Probably doesn't have a Canadian passport

Weird goose in Jamaica Plain

Scott Tetreault wonders what kind of goose he saw in Jamaica Plain today.


Neighborhoods: 

Topics: 

    Free tagging: 

    Comments

    Hybrid

    By on

    A cross between a Snow Goose and a Greylag goose...or maybe even a Swan/Goose hybrid.

    up
    Voting is closed. 9

    Snow Goose?

    By on

    Snow Goose?

    up
    Voting is closed. 7

    Judging from its orange feet

    Judging from its orange feet and bill it could be a domestic goose displeased with the current political tenor and considering a move, or it could be a sport (an otherwise ordinary example of an animal but with a genetic abnormality), or a hybrid, probably of a canada goose with either a barnacle goose or domestic goose. My moneys on number 3.

    up
    Voting is closed. 12

    Canada goose hybrid

    Yep, there's enough non-white markings to pretty strongly suggest Canada goose/domestic goose hybrid.

    up
    Voting is closed. 13

    Simple

    By on

    It's a frankengoose. Some nerds at MIT made it in a lab.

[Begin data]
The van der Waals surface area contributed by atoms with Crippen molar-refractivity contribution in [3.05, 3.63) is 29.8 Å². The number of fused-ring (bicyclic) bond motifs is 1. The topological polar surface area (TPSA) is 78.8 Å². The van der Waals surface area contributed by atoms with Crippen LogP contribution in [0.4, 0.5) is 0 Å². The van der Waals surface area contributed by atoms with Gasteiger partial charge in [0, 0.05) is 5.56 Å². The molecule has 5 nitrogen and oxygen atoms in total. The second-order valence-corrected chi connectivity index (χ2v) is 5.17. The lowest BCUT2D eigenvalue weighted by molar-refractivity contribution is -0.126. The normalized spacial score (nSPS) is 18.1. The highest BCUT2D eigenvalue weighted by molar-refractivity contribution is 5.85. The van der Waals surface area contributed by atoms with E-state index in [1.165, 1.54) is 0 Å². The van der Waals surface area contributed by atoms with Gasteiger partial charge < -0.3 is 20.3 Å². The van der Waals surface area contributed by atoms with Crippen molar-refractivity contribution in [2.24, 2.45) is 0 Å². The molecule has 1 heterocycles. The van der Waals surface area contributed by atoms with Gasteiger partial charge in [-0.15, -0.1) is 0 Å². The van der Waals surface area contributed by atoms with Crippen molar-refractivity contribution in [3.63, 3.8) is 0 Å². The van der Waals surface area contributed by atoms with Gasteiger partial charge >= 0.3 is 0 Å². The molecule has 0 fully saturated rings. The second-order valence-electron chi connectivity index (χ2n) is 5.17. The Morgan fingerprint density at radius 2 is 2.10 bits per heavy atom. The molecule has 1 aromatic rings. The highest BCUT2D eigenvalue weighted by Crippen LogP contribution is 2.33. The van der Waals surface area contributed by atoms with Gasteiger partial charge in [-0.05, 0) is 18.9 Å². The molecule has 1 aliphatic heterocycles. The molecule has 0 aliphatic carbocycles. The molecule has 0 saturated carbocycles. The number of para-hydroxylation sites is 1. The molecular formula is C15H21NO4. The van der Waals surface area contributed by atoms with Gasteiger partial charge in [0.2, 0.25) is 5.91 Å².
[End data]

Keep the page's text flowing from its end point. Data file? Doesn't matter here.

up
    Voting is closed. 12

    Not a leucistic Canada Goose

    By on

    A leucistic Canada Goose is still a Canada Goose, longer and thinner necked and legged than this bird.

    It's definitely a hybrid and Canada is one of the parents. It doesn't look deep-bellied enough for the other parent to be domesticated (e.g. a "barnyard" Greylag Goose or a Swan/African/Chinese Goose). I suspect Canada x Snow Goose but I've never actually seen that combination. Here are some shots on Flickr that purport to be of Canada x Snow hybrids: https://www.flickr.com/groups/444365@N25/discuss/72157601880379256/ . Snow Geese vary a lot - they come in white and blue forms - so that their vary a lot as well is to be expected.

    up
    Voting is closed. 19

    Adorable

    By on

    Adorable

    up
    Voting is closed. 14

    He looks like a nene

    By on

    The state bird of Hawaii, who is incidentally descended from some Canada geese that got very, very, very lost about 500,000 years ago.

    (It is not a nene, though. That'd be a hell of a commute.)

    up
    Voting is closed. 7